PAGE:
Steam injection and steam infusion systems are also being used. They’re an old technology, he said, but some innovative injectors and infusers are being developed.
Josip Simunovic (919-513-3190), Senior Researcher in the Dept. of Food Science and Assistant Director of CAPPS at NCSU, said he and his coworkers Tunc Koray Palazoglu and Pablo Coronel are using a flow-through cylindrical microwave reactor manufactured by Industrial Microwave Systems, Inc., Morrisville, N.C., to develop processes for liquids such as milk and very viscous food products such as spaghetti sauces and salsa. These processes also integrate novel methods for single- and multiphase continuous thermal process monitoring and evaluation developed by CAPPS researchers. Low-acid products containing particulates, such as soups and stews are also being considered. Advanced applications of rapid continuous heating in the cylindrical reactors are also being developed by NCSU researchers Brian Farkas for dairy products and Tyre Lanier for seafoods.
In the cylindrical reactor, microwaves are focused in such a way as to provide uniform exposure of product to energy within the reactor cavity. The uniform energy exposure region of the reactor is approx 1.5 in diameter and 6 in long. This also allows for integration with existing continuous processing lines. Simunovic said that the basic philosophy behind this effort is to practically eliminate the heat-up time.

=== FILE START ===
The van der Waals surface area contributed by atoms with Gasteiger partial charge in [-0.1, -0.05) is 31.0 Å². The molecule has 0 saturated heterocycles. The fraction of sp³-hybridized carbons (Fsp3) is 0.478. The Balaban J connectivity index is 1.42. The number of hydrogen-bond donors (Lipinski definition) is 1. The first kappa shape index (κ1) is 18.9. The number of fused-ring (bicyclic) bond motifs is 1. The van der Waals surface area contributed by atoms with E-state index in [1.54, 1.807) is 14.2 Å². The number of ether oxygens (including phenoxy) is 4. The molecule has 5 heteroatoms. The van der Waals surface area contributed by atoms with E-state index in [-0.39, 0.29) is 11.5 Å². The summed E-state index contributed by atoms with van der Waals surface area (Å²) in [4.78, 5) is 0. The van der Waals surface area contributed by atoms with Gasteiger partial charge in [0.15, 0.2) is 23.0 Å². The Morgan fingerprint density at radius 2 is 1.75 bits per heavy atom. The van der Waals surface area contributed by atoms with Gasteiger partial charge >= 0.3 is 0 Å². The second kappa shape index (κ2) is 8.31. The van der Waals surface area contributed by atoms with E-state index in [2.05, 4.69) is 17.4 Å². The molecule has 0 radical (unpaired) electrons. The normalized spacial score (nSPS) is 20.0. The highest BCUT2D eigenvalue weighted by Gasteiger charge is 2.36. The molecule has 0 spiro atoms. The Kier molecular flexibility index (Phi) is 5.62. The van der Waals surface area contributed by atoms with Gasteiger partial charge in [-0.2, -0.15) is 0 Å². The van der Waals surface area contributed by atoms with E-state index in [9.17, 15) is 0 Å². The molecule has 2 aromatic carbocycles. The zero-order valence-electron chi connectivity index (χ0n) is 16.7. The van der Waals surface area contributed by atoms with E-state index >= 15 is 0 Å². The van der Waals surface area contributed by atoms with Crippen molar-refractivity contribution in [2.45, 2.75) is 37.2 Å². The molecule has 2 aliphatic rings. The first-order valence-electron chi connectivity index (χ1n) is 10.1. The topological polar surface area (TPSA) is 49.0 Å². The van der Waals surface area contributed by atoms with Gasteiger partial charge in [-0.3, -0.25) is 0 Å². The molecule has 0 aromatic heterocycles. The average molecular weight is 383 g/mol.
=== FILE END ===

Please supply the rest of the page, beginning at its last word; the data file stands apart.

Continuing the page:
Using the cylindrical reactors, he said, brings us very close to instantaneous heating, but in some cases the process must be modified to extend the time allowed for the product to reach the final process temperature. For nonhomogeneous products, the rate of heating within a single reactor may be too high for some of the components, so they are considering using two or more consecutive reactors in line and allowing for equalization time in between. This allows the energy to be distributed more evenly and also targets desired temperature ranges for each reactor. As products are heated, physical and chemical changes occur, such as lipid melting, coagulation of proteins, gelling of starches, and fluid exchange between components of complex multiphase materials. We also want to target specific energy delivery to the process stages that can result in a change of dielectric properties, he said.
Simunovic will discuss the results of continuous microwave heating of fluids at the IFT Annual Meeting. The 5-kW reactor used in his studies was installed at CAPPS in April 2000, and a 60-kW continuous microwave heater consisting of two consecutive reactors is being installed there in a collaborative effort by IMS and CAPPS and will be on line by the end of this year.